Change search
CiteExportLink to record
Permanent link

Direct link
Cite
Citation style
  • apa
  • harvard1
  • ieee
  • modern-language-association-8th-edition
  • vancouver
  • Other style
More styles
Language
  • de-DE
  • en-GB
  • en-US
  • fi-FI
  • nn-NO
  • nn-NB
  • sv-SE
  • Other locale
More languages
Output format
  • html
  • text
  • asciidoc
  • rtf
Comparison between oxalate decarboxylase and oxalate oxidase in the degradation of oxalic acid in filtrates from the pulp and paper industry
Applied Microbiology, Lund University/Lund Institute of Technology.
Karlstad University, Faculty of Technology and Science, Department of Chemistry and Biomedical Sciences.
Karlstad University, Faculty of Technology and Science, Department of Chemistry and Biomedical Sciences.
Karlstad University, Faculty of Technology and Science.
Show others and affiliations
(English)Manuscript (Other academic)
National Category
Chemical Sciences
Research subject
Chemistry
Identifiers
URN: urn:nbn:se:kau:diva-1967OAI: oai:DiVA.org:kau-1967DiVA: diva2:5242
Available from: 2008-02-01 Created: 2008-02-01 Last updated: 2011-11-14Bibliographically approved
In thesis
1. Chemical characterization in the biorefinery of lignocellulose: Formation and management of oxalic acid and analysis of feedstocks for bioethanol production
Open this publication in new window or tab >>Chemical characterization in the biorefinery of lignocellulose: Formation and management of oxalic acid and analysis of feedstocks for bioethanol production
2008 (English)Doctoral thesis, comprehensive summary (Other scientific)
Abstract [en]

The pulp and paper industry is entering a new era. Pulp mills will be transformed to biorefineries that produce not only pulp, but also biofuels and novel products from lignocellulose. This thesis addresses problems connected with the industrial transition to environmental-friendly technologies and the implementation of the biorefinery concept.

Peroxide bleaching and enhanced recirculation of process water may lead to increased problems with oxalate scaling. Enzymatic elimination of the oxalate problem could be the ultimate industrial solution. The activities of oxalate oxidase, oxalate decarboxylase and a novel oxalate-degrading enzyme provided by Novozymes have been tested in industrial bleaching filtrates. Chemical characterization of the filtrates was used in combination with multivariate data analysis to identify potential enzyme inhibitors. A method based on oxalate oxidase was developed to determine the levels of oxalic acid in process water.

The precursors of oxalic acid formed during bleaching of pulp have been reassessed. New experimental data indicate that alkaline oxidative degradation of dissolved carbohydrates is the main source of oxalic acid. These findings are contradictory to previous hypotheses, which have been focused on lignin. Xylan was more important than lignin as precursor of oxalic acid under peroxide-bleaching conditions. Hot-water extraction of hemicelluloses from softwood mechanical pulp prior to the peroxide-bleaching stage reduced the formation of oxalic acid by one third.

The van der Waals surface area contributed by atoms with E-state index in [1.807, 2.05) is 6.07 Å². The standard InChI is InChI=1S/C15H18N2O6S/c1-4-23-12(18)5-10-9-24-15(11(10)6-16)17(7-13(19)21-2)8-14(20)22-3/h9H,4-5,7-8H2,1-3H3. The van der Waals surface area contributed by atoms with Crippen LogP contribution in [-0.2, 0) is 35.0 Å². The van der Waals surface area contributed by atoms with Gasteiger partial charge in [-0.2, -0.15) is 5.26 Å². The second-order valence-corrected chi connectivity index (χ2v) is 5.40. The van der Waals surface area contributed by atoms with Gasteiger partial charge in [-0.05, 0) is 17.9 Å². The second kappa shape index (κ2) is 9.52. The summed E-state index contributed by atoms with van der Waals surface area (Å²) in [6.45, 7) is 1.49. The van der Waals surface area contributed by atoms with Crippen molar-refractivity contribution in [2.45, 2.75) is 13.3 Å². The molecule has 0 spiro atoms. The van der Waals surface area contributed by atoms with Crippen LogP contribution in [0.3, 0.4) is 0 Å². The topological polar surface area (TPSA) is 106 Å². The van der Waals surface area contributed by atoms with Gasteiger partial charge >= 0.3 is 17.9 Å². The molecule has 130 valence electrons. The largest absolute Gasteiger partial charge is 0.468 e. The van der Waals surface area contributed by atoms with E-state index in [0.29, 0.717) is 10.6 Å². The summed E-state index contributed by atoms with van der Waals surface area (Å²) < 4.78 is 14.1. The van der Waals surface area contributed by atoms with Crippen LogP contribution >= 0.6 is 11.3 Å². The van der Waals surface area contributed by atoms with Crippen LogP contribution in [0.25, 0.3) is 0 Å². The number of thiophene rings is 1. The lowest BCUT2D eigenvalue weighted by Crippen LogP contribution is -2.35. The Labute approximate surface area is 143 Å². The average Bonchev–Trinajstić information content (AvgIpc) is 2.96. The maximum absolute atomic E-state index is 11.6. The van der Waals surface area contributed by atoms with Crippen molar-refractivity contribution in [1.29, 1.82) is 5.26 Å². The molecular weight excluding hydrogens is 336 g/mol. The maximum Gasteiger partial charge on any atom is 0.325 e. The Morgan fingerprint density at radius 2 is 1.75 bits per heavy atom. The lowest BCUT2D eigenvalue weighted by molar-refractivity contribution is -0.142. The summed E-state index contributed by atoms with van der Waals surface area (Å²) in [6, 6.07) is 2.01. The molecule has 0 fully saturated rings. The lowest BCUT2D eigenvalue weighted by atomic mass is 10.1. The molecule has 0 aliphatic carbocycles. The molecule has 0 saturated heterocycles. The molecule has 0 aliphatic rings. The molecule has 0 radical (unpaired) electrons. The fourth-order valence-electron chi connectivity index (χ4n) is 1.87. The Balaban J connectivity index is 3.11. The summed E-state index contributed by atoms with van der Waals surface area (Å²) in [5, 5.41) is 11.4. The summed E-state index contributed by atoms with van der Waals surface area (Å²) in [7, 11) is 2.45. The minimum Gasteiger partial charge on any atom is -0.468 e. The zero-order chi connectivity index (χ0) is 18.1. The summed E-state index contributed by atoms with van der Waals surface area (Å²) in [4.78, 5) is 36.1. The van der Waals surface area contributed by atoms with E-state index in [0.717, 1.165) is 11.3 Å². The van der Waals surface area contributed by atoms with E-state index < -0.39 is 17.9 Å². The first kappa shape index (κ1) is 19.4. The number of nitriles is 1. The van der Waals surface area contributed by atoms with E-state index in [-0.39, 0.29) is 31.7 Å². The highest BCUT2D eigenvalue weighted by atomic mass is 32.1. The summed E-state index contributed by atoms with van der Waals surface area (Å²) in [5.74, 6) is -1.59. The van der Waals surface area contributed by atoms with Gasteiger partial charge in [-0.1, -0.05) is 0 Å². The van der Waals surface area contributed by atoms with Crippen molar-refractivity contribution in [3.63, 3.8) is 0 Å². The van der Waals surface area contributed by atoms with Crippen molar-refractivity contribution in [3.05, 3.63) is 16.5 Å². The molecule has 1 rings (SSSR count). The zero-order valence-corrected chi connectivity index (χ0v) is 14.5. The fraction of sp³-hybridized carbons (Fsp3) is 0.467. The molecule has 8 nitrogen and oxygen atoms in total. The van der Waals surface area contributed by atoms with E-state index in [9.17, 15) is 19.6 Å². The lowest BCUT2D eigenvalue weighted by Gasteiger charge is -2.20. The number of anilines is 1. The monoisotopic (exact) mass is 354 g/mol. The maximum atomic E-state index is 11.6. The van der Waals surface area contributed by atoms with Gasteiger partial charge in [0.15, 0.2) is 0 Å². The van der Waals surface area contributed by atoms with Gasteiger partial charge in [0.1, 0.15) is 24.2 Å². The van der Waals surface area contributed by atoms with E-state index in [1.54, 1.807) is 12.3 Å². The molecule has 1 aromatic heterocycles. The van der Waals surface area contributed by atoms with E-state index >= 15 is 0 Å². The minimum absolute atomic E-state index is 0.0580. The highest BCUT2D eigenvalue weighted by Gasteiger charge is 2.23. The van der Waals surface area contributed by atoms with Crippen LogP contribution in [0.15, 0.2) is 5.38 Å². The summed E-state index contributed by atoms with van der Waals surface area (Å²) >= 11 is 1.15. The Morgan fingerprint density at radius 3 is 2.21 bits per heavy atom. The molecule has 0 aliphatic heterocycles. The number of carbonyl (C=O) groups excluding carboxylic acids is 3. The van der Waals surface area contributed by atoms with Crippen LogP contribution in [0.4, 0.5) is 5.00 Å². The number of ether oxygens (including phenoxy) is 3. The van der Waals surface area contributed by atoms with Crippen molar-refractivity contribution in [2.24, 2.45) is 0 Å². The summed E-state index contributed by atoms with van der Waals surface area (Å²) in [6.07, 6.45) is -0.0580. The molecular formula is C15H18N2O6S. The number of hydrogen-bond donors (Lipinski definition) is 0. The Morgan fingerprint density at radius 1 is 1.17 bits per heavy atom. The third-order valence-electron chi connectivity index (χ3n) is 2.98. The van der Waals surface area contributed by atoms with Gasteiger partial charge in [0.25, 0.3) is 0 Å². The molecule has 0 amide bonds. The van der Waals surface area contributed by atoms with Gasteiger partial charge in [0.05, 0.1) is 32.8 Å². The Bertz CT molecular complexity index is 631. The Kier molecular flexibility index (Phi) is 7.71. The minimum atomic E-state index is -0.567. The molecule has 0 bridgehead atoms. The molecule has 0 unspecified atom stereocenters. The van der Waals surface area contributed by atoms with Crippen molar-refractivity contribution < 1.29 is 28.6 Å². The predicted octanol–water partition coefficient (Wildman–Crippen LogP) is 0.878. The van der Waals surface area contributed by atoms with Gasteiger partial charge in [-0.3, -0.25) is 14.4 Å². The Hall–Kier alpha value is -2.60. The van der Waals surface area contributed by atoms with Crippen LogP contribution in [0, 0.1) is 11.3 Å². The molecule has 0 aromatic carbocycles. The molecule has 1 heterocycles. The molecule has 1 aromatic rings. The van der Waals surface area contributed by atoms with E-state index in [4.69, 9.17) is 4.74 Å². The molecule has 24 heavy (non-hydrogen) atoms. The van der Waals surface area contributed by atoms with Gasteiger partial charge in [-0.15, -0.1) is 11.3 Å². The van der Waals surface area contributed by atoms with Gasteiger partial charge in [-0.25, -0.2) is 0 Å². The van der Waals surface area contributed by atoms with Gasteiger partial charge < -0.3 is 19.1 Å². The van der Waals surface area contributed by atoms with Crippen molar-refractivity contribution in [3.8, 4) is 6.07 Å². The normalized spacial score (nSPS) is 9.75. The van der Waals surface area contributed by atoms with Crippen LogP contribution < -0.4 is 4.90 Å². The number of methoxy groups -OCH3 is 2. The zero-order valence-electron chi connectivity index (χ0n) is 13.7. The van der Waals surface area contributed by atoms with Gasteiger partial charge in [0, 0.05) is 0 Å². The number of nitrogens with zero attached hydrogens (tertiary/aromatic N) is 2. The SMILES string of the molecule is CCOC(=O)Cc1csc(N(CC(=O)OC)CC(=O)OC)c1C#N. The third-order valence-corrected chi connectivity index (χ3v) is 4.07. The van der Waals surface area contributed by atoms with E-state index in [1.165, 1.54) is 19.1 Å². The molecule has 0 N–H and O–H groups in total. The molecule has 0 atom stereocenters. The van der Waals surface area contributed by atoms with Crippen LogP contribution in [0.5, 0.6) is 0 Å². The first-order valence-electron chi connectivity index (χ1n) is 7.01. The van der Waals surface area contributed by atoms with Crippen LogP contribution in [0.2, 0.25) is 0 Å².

Lignocellulosic materials were characterized chemically with regard to their suitability as feedstocks in biorefineries producing bioethanol. Four agricultural and agro-industrial residues were investigated; cassava stalks, peanut shells, rice hulls, and sugarcane bagasse. Pretreated sugarcane bagasse was the material that was most susceptible to hydrolysis by cellulolytic enzymes. Waste fiber sludges from three pulp mills were characterized. The waste fiber sludge with the lowest content of lignin was hydrolyzed most efficiently by the enzymes. Oligomeric xylan fragments were isolated as by-products from a waste fiber sludge. Hydrolysis of the waste fiber sludges resulted in solid residues with improved fuel properties. The waste fibers were found to be suitable as a feedstock for the production of biofuels in a pulp mill-based biorefinery.

Place, publisher, year, edition, pages
Karlstad: Karlstads universitet, 2008. 56 p.
Series
Karlstad University Studies, ISSN 1403-8099 ; 2008:5
Keyword
biorefinery, enzymes, ethanol, lignocellulosic feedstocks, oxalic acid, scaling
National Category
Medical Biotechnology (with a focus on Cell Biology (including Stem Cell Biology), Molecular Biology, Microbiology, Biochemistry or Biopharmacy)
Research subject
Chemistry
Identifiers
urn:nbn:se:kau:diva-1362 (URN)978-91-7063-162-7 (ISBN)
Public defence
2008-02-15, Nyqvistsalen, 9C 203, Karlstad, 13:15
Opponent
Supervisors
Available from: 2008-02-01 Created: 2008-02-01 Last updated: 2011-12-21Bibliographically approved

Open Access in DiVA

No full text

Search in DiVA

By author/editor
Winestrand, Sandra
By organisation
Department of Chemistry and Biomedical SciencesFaculty of Technology and Science
Chemical Sciences

Search outside of DiVA

GoogleGoogle Scholar

Total: 70 hits
CiteExportLink to record
Permanent link

Direct link
Cite
Citation style
  • apa
  • harvard1
  • ieee
  • modern-language-association-8th-edition
  • vancouver
  • Other style
More styles
Language
  • de-DE
  • en-GB
  • en-US
  • fi-FI
  • nn-NO
  • nn-NB
  • sv-SE
  • Other locale
More languages
Output format
  • html
  • text
  • asciidoc
  • rtf